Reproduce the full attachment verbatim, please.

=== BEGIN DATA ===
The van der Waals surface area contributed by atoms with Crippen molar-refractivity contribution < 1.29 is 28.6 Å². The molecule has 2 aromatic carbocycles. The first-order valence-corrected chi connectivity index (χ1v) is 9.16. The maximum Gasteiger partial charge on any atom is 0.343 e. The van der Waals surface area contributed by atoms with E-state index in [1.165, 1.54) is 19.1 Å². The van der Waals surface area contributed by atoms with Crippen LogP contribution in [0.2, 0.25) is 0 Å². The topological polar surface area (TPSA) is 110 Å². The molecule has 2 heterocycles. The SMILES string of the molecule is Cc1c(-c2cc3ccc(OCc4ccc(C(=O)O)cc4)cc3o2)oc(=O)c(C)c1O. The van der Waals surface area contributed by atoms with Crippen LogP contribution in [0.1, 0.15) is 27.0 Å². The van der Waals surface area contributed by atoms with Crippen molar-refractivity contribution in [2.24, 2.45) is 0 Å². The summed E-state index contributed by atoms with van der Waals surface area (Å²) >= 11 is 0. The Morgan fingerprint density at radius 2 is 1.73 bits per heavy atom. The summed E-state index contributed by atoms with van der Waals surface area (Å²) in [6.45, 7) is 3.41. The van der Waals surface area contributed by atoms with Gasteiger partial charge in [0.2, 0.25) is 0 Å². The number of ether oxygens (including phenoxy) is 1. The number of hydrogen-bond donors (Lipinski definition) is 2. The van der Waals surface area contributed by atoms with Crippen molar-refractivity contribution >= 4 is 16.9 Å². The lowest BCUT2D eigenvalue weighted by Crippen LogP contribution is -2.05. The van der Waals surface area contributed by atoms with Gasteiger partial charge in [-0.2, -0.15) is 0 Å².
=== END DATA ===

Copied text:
The van der Waals surface area contributed by atoms with Crippen molar-refractivity contribution < 1.29 is 28.6 Å². The molecule has 2 aromatic carbocycles. The first-order valence-corrected chi connectivity index (χ1v) is 9.16. The maximum Gasteiger partial charge on any atom is 0.343 e. The van der Waals surface area contributed by atoms with E-state index in [1.165, 1.54) is 19.1 Å². The van der Waals surface area contributed by atoms with Crippen LogP contribution in [0.2, 0.25) is 0 Å². The topological polar surface area (TPSA) is 110 Å². The molecule has 2 heterocycles. The SMILES string of the molecule is Cc1c(-c2cc3ccc(OCc4ccc(C(=O)O)cc4)cc3o2)oc(=O)c(C)c1O. The van der Waals surface area contributed by atoms with Crippen LogP contribution in [0.1, 0.15) is 27.0 Å². The van der Waals surface area contributed by atoms with Crippen molar-refractivity contribution in [2.24, 2.45) is 0 Å². The summed E-state index contributed by atoms with van der Waals surface area (Å²) >= 11 is 0. The Morgan fingerprint density at radius 2 is 1.73 bits per heavy atom. The summed E-state index contributed by atoms with van der Waals surface area (Å²) in [6.45, 7) is 3.41. The van der Waals surface area contributed by atoms with Gasteiger partial charge in [0.2, 0.25) is 0 Å². The number of ether oxygens (including phenoxy) is 1. The number of hydrogen-bond donors (Lipinski definition) is 2. The van der Waals surface area contributed by atoms with Crippen molar-refractivity contribution >= 4 is 16.9 Å². The lowest BCUT2D eigenvalue weighted by Crippen LogP contribution is -2.05. The van der Waals surface area contributed by atoms with Gasteiger partial charge in [-0.2, -0.15) is 0 Å².